My previous trek to Brahmagiri was in the rains and the moisture not only soaked you to the skin but brought out every leech in the state – or so it appeared. Slipping and slithering up as well as down the Brahmagiri peak is an indelible memory which could only be overshadowed by the impression left on me of my encounters with leeches. Coming back down to Irpu falls with a few blood-laden leeches squelching under my toes (Yes! Inside my shoes) is not one of my favorite memories. Upon reaching the Irpu falls, I sat down upon a convenient bench – surrounded by about fifteen sightseers – folded up my tracks, picked my first leech and looked up to see where to toss it away, only to find those fifteen sightseers had suddenly vanished as though they had dematerialized! I did attract a crowd of others, who were looking – from a safe distance - avidly at my legs, which were bleeding as though they were badly mangled! The only time my legs achieved the sort of attention that is received by the item girls of today!
This time the climate was dry and, thus, no leeches were expected. The problem, however, was that the last time I had ever walked any distance – leave alone trekking – was in April on the trek to Dodi Tal. On top of it, I had seriously injured my foot in November and the injury has left behind a niggle on my left foot which could get aggravated on the uneven terrain of a trek. Being out of shape on a trek is nothing new to me but, hitherto, I had beenthe newbie trekker and nothing much was expected of me. This time, unfortunately, I had given the impression that I was a veteran and huffing and puffing on the trek was not going to burnish that image.
Huff and puff I did within fifteen minutes of the start of the trek, which started from the base of the Irpu falls. For the first half-an-hour I was re-examining the reasons why I ever took up trekking. Then we entered the shade of the trees and what with the coolness and the soothing music of bird-song, I was back in my element. It had been so long since I had been away from the city that the first feel of the forest was a balm to the soul.
Midway through the trek there was a lovely stream and the entire group plunged into it with gusto. After a refreshing bath we proceeded onwards (self huffing and puffing as usual) for a further hour and reached the Narimale Rest house. The last time, it took us a further hour to actually enter the forest rest-house and stretch our feet since we had to de-leech ourselves and then draw rangoli all around the rest-house with salt to, hopefully, prevent leeches from entering it. Kamesh and company set out to make lunch while we collected water, firewood and help cut vegetables. A hot cooked meal after a trek like this was like ambrosia. After the meal we sat around and chatted till about nightfall and, slowly, drifted off to sleep one by one.
The next day we set off to climb the Brahmagiri peak. The initial part of the trek was largely like a walk in the park till we hit the base of the peak. Climbing that peak was a strain since the path was largely made of loose sand and, thus, added to the difficulty of the ascent. We preferred walking through the grass by the side, though that is not as easy as it sounds since the footing is very uneven and you cannot know whether you were going to hit a hollow under the grass or not. (Please do not think of an inch of shaved lawn grass, when I say grass!) We hit the peak to a misty welcome and, thus, there was not much view to be had.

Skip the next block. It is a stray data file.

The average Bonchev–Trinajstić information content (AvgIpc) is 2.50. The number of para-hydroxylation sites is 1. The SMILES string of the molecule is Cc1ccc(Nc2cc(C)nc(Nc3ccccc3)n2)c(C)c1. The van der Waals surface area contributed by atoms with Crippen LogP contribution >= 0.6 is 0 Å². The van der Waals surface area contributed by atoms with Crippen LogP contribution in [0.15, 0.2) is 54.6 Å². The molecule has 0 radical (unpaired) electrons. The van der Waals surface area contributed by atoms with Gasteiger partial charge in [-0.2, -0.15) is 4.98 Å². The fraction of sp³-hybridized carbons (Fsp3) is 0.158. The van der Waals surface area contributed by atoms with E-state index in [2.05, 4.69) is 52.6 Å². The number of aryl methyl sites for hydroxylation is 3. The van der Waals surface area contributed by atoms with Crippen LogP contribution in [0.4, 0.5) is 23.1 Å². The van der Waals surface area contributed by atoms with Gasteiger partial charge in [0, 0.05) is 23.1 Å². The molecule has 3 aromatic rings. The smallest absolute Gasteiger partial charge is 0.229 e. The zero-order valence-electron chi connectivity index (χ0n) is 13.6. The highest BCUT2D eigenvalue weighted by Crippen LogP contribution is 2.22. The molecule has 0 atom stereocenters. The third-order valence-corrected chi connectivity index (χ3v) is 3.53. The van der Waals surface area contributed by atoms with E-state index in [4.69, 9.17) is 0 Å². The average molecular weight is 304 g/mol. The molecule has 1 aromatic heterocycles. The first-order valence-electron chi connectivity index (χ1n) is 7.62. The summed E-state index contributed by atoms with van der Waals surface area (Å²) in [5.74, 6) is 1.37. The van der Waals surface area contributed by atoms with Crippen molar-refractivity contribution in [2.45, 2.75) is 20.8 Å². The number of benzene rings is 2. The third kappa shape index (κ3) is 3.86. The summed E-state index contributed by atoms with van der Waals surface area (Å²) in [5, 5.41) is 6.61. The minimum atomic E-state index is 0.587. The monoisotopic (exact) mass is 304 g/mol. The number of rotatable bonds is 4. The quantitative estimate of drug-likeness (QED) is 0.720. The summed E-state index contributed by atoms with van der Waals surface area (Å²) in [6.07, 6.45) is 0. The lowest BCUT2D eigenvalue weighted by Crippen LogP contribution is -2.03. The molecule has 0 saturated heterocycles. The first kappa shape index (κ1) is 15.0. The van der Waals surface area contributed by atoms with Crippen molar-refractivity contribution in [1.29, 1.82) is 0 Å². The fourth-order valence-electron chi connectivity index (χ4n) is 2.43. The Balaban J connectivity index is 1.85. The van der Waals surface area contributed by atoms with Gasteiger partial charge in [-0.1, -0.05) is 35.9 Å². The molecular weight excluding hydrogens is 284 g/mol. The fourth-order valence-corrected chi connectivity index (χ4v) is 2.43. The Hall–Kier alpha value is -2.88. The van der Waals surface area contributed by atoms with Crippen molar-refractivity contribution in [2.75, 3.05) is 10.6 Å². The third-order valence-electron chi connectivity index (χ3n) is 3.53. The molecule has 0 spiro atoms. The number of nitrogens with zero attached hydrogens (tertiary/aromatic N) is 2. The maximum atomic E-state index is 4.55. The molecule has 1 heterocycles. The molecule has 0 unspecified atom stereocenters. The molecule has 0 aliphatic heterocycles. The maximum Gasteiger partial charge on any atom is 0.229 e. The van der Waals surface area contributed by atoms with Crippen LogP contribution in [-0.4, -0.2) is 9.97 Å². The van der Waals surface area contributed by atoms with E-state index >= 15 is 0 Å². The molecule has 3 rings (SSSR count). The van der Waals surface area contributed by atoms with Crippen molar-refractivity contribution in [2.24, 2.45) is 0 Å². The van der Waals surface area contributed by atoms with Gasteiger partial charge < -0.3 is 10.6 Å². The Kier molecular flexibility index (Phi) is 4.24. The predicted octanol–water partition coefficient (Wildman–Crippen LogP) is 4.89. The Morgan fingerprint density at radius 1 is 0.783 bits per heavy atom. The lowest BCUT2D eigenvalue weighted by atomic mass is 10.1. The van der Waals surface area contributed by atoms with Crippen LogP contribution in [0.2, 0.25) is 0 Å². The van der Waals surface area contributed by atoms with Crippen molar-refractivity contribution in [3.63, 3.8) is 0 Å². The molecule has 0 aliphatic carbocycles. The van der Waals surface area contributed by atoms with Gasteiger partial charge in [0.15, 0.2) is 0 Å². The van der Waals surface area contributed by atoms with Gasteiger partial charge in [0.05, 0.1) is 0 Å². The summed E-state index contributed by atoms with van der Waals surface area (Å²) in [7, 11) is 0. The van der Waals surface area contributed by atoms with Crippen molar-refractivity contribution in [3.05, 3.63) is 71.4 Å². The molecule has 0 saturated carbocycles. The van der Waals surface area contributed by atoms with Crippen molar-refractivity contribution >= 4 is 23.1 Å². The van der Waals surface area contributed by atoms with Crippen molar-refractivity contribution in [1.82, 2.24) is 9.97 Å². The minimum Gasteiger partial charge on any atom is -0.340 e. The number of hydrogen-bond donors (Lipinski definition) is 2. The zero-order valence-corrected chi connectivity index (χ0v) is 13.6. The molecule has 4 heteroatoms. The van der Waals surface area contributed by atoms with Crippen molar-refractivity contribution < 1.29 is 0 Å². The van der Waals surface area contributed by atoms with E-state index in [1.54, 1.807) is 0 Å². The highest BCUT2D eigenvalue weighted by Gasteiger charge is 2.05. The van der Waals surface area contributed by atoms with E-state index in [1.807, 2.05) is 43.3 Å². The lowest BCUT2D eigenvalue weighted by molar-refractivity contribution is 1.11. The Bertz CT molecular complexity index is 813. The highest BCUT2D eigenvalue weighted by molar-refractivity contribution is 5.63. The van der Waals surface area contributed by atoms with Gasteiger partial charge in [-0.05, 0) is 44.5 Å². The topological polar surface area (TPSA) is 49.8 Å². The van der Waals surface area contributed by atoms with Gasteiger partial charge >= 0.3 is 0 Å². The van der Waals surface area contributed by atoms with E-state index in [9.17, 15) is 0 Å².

The descent, if anything, was even tougher since you had the added goal of not wanting to reach the bottom far faster than you wanted and the terrain was doing its best to ensure that you did do so, preferably head-first! Luckily there were no mishaps and we reached the Narimale Rest-house as intact as a body full of sore muscles could be considered to be. After a hot lunch of noodles and lemon rice, we were on our way down to Irpu falls and the end of the trek.
I know I keep repeating myself on this count but most of the fun of trekking is in the camaraderie. This time I was not sure because the group was largely composed of first-time trekkers, whose ideas of a holiday would likely have been molded based on tours to hill stations and the like. I couldn’t have wished for a better lot of companions, however. To put your body through unaccustomed exercise and, then, to land up at the rest-house only in order to do more work around the camp should have tested anyone’s patience. Not only were they uncomplaining but they were also actually having fun while doing the chores. Badri was volunteering his services for all odd jobs; Hari and Dinesh helped lug the water; Aditya, Vignesh, Shekhar and Chandru were probably the fire-wood detail and Niranjan was volunteering everyone else’s services! (Oh! He did chop the potatoes perfectly, as he keeps insisting!). You do get to know your fellow-man better when you go on a trek!
Drinking when you are thirsty, eating when you are hungry, bathing when you are sweaty and sleeping when you are tired were the norm of life. These, however, have become relatively rare for city folk and the pleasure you get from these simple things is indescribable. Much like you have to shop around for organic food, which was once the norm, you have to go on a trek to enjoy what the poor endure!